Christopher Hitchens

Christopher Hitchens is a bombastic, self-aggrandizing name dropper. But you knew that already. He’s also perhaps the most irascible writer of the unorthodox left (he was in favor of the Iraq War). And, certainly, the most quotable. A regular on television and contributor to Vanity Fair, the expat Englishman became a U.S. citizen three years ago, and that process—along with his tart political views—are both featured in his new memoir, Hitch-22 (Twelve Books, $26.99). Though he counts Salman Rushdie and Martin Amis as close friend, Hitchens wasn’t born posh. He was a scholarship boy at Oxford, and he’s survived by his wits in journalism for four decades. Apart from his political views (“I consider myself a very conservative Marxist”), Hitchens’ personal revelations will also help sell the book. His mother, later a suicide, never told her kids she was Jewish. Hitchens, married twice, frankly acknowledges a couple of gay affairs. He and Amis visit a New York brothel together (but don’t sleep together). In the ’80s, he debates then-Prime Minister Margaret Thatcher, who orders him to bow. With a life like that, can a second volume—Hitch-23, perhaps—be far behind? Tonight, radio host Luke Burbank will interview Hitchens on stage. BRIAN MILLER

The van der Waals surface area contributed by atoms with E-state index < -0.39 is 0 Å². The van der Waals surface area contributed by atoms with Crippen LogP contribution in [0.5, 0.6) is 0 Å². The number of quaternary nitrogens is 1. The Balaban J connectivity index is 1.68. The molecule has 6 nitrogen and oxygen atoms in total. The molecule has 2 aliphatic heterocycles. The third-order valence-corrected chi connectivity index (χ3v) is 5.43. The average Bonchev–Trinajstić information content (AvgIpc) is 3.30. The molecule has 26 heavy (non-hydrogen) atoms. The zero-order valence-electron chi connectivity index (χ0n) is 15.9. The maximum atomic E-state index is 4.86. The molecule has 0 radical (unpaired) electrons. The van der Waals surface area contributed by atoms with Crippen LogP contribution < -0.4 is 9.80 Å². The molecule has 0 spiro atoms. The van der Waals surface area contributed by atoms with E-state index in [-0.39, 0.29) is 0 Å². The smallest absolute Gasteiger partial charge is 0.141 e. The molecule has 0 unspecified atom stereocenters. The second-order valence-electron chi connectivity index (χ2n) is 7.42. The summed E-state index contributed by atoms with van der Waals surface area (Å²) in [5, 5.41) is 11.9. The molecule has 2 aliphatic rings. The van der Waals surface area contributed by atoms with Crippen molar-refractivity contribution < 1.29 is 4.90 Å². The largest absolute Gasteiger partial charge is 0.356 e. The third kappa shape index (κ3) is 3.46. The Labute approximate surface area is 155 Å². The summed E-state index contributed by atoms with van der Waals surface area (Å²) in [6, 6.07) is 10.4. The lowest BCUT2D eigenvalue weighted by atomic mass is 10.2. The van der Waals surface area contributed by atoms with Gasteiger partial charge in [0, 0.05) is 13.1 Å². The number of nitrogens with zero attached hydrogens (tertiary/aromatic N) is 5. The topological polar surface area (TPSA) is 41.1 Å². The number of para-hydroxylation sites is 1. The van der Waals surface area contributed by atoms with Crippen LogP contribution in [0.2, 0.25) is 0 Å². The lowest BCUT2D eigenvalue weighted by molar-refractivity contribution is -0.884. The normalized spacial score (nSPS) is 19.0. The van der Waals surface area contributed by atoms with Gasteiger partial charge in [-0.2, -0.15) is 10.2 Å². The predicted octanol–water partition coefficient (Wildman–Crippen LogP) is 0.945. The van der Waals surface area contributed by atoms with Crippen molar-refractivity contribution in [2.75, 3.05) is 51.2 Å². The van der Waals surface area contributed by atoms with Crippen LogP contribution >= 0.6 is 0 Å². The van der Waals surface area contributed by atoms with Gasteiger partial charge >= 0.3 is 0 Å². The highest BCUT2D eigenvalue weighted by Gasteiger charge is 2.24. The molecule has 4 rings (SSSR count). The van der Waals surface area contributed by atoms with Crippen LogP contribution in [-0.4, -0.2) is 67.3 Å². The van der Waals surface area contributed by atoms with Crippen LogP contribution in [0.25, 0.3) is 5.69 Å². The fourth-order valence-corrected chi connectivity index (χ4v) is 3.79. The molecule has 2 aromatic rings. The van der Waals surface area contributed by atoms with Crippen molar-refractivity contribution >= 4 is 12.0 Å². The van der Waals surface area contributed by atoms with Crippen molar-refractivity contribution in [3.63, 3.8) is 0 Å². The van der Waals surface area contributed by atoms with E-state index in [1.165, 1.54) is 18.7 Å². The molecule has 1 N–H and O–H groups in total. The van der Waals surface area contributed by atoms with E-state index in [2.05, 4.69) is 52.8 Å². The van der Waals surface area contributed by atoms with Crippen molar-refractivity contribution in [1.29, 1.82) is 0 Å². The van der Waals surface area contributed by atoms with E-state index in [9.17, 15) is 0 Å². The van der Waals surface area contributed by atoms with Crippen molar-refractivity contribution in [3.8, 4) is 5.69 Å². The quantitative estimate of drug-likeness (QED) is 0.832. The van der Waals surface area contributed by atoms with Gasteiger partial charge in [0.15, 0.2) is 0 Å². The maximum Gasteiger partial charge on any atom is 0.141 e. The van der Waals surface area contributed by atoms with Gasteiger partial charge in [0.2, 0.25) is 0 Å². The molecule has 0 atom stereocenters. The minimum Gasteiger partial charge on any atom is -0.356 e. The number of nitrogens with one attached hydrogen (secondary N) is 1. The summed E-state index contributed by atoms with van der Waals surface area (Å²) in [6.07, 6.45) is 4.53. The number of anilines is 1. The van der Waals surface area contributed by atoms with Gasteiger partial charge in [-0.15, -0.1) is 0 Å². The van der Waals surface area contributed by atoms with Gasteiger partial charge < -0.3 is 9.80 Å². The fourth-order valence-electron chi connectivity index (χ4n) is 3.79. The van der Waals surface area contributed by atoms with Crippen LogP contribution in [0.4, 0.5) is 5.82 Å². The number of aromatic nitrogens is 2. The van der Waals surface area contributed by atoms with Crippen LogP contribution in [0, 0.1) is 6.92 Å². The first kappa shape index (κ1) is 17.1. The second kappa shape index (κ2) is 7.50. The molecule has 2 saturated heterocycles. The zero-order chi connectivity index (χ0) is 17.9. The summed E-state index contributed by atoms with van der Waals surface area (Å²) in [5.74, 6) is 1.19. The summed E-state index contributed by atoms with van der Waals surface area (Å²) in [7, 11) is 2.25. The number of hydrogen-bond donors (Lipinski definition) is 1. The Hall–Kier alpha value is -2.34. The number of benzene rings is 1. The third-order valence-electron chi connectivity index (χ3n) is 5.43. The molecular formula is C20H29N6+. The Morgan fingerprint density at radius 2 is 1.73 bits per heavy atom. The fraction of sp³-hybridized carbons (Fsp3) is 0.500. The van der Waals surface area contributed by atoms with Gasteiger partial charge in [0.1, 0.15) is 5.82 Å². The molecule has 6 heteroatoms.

Tue., June 22, 7:30 p.m., 2010

 
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